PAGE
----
icon bookmark-bicon bookmarkicon cameraicon checkicon chevron downicon chevron lefticon chevron righticon chevron upicon closeicon v-compressicon downloadicon editicon v-expandicon fbicon fileicon filtericon flag ruicon full chevron downicon full chevron lefticon full chevron righticon full chevron upicon gpicon insicon mailicon moveicon-musicicon mutedicon nomutedicon okicon v-pauseicon v-playicon searchicon shareicon sign inicon sign upicon stepbackicon stepforicon swipe downicon tagicon tagsicon tgicon trashicon twicon vkicon yticon wticon fm
25 Oct, 2010 08:30

Cleaner greener aviation on radar for Russia

A new era of eco-friendly aviation technology is being ushered in, with the first aviation bio-fuel tests proving a success. But Russia’s aviation sector is likely to take the role of buyer rather than developer of the n

Cleaner sky, higher profits. Global aviation giants are investing in eco-friendly planes, with Christian Dumas, Vice President at Airbus, saying the best technology will not only help save the planet but also money.

“We are just moving, inventing, implementing, integrating new technology on board future aircraft. And the price of aircraft remains quite stable if you take into account various factors such as inflation and so on. So, the fact that the aircraft are more environmentally friendly, that means more fuel efficient because fuel means CO2 and environmental damage, to some extent, and the net result is the improved profitability for the airlines.”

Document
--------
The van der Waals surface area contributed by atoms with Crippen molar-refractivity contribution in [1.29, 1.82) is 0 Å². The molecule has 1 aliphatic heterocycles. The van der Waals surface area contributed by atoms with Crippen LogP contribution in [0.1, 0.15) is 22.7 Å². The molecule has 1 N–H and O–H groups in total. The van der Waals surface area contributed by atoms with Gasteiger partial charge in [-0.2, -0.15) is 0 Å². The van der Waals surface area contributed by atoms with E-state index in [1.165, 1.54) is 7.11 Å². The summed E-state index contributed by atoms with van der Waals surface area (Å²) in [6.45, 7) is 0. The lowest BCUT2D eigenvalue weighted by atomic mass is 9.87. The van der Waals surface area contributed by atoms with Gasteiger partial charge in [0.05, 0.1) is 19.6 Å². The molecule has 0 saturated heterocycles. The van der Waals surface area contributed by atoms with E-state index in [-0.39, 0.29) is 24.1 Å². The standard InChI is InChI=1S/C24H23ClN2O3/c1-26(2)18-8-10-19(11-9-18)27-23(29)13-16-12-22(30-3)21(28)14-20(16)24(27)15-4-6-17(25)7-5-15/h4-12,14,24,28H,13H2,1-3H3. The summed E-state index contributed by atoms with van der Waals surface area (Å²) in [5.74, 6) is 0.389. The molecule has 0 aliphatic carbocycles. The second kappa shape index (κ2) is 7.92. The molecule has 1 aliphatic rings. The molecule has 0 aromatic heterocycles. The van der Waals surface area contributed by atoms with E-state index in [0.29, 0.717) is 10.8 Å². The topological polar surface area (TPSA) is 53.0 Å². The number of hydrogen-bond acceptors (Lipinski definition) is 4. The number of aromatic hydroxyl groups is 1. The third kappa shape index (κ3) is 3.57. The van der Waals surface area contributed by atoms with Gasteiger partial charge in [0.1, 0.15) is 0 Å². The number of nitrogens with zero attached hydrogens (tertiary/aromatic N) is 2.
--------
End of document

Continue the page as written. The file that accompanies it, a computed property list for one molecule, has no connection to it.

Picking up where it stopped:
With more people flying every day, the market in Russia and CIS is growing and demand for new aircraft is high. US manufacturer Boeing is expecting to do booming business, with plans to supply around a thousand new planes over the next twenty years, worth $90 billion, according to Billy Glover, Managing Director at Environmental Strategy, at Boeing Commercial Airplanes.

“There certainly are intents to sell new airplanes to service airplanes that are already here and to meet the Russian market requirements. We’re closely with the authorities and airlines in our concern, so we have good prospects for market growth here and we expect the market to continue to grow.”

A new generation of jets will help Russia update its obsolete fleet. But little of that technology is being developed here. Famous for its Tupolev and Ilyushin planes in the past, Russia is lagging well behind the global leaders in aircraft construction. Analysts say it will take a long time and large investment to catch up, and believe, at least for now, Russia will have to put up with the role of consumer rather than producer.